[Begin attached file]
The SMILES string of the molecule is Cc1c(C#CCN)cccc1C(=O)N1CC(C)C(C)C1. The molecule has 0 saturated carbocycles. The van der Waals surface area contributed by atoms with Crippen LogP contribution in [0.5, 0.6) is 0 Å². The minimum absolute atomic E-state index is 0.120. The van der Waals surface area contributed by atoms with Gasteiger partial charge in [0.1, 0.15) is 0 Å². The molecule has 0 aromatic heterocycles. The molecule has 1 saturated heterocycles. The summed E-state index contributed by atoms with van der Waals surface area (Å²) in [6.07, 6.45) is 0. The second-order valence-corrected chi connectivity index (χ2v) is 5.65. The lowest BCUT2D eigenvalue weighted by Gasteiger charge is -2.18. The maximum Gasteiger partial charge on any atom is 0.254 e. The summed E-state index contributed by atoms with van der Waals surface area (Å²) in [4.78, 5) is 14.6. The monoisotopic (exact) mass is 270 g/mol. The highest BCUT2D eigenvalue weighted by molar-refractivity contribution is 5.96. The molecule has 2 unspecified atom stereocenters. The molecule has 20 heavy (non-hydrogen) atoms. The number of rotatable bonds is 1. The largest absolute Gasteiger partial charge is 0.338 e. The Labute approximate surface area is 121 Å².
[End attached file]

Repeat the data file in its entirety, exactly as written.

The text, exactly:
The SMILES string of the molecule is Cc1c(C#CCN)cccc1C(=O)N1CC(C)C(C)C1. The molecule has 0 saturated carbocycles. The van der Waals surface area contributed by atoms with Crippen LogP contribution in [0.5, 0.6) is 0 Å². The minimum absolute atomic E-state index is 0.120. The van der Waals surface area contributed by atoms with Gasteiger partial charge in [0.1, 0.15) is 0 Å². The molecule has 0 aromatic heterocycles. The molecule has 1 saturated heterocycles. The summed E-state index contributed by atoms with van der Waals surface area (Å²) in [6.07, 6.45) is 0. The second-order valence-corrected chi connectivity index (χ2v) is 5.65. The lowest BCUT2D eigenvalue weighted by Gasteiger charge is -2.18. The maximum Gasteiger partial charge on any atom is 0.254 e. The summed E-state index contributed by atoms with van der Waals surface area (Å²) in [4.78, 5) is 14.6. The monoisotopic (exact) mass is 270 g/mol. The highest BCUT2D eigenvalue weighted by molar-refractivity contribution is 5.96. The molecule has 2 unspecified atom stereocenters. The molecule has 20 heavy (non-hydrogen) atoms. The number of rotatable bonds is 1. The largest absolute Gasteiger partial charge is 0.338 e. The Labute approximate surface area is 121 Å².